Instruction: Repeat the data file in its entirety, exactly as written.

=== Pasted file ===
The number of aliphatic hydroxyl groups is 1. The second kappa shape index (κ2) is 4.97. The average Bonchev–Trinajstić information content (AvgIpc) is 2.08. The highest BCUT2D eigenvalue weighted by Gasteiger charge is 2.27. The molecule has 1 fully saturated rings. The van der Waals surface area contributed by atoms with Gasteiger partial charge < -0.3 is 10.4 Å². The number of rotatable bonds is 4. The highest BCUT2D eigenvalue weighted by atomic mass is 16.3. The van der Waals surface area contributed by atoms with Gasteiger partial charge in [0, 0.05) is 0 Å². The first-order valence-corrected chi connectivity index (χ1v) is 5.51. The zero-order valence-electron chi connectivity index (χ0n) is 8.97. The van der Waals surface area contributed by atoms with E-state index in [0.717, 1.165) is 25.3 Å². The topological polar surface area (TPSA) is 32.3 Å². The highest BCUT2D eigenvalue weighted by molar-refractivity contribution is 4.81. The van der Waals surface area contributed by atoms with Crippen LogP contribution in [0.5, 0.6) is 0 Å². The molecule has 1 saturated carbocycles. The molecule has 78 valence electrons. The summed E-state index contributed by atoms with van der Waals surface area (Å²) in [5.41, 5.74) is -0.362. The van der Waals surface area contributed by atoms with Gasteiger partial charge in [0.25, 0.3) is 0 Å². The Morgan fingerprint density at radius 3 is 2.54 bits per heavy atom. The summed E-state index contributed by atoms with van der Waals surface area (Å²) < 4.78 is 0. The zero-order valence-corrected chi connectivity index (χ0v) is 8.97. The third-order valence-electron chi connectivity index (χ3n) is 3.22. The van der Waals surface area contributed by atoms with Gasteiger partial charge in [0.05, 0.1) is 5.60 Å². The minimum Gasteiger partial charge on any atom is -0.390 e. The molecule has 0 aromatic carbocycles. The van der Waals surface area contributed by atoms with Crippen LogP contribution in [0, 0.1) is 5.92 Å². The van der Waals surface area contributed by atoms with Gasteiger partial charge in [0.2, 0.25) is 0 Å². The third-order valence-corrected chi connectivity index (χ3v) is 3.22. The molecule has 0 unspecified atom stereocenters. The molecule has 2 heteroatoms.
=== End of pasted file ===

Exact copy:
The number of aliphatic hydroxyl groups is 1. The second kappa shape index (κ2) is 4.97. The average Bonchev–Trinajstić information content (AvgIpc) is 2.08. The highest BCUT2D eigenvalue weighted by Gasteiger charge is 2.27. The molecule has 1 fully saturated rings. The van der Waals surface area contributed by atoms with Gasteiger partial charge < -0.3 is 10.4 Å². The number of rotatable bonds is 4. The highest BCUT2D eigenvalue weighted by atomic mass is 16.3. The van der Waals surface area contributed by atoms with Gasteiger partial charge in [0, 0.05) is 0 Å². The first-order valence-corrected chi connectivity index (χ1v) is 5.51. The zero-order valence-electron chi connectivity index (χ0n) is 8.97. The van der Waals surface area contributed by atoms with E-state index in [0.717, 1.165) is 25.3 Å². The topological polar surface area (TPSA) is 32.3 Å². The highest BCUT2D eigenvalue weighted by molar-refractivity contribution is 4.81. The van der Waals surface area contributed by atoms with Crippen LogP contribution in [0.5, 0.6) is 0 Å². The molecule has 1 saturated carbocycles. The molecule has 78 valence electrons. The summed E-state index contributed by atoms with van der Waals surface area (Å²) in [5.41, 5.74) is -0.362. The van der Waals surface area contributed by atoms with Gasteiger partial charge in [0.25, 0.3) is 0 Å². The Morgan fingerprint density at radius 3 is 2.54 bits per heavy atom. The summed E-state index contributed by atoms with van der Waals surface area (Å²) < 4.78 is 0. The zero-order valence-corrected chi connectivity index (χ0v) is 8.97. The third-order valence-electron chi connectivity index (χ3n) is 3.22. The van der Waals surface area contributed by atoms with Gasteiger partial charge in [0.05, 0.1) is 5.60 Å². The minimum Gasteiger partial charge on any atom is -0.390 e. The molecule has 0 aromatic carbocycles. The van der Waals surface area contributed by atoms with Crippen LogP contribution in [0, 0.1) is 5.92 Å². The van der Waals surface area contributed by atoms with Gasteiger partial charge in [0.2, 0.25) is 0 Å². The third-order valence-corrected chi connectivity index (χ3v) is 3.22. The molecule has 0 unspecified atom stereocenters. The molecule has 2 heteroatoms.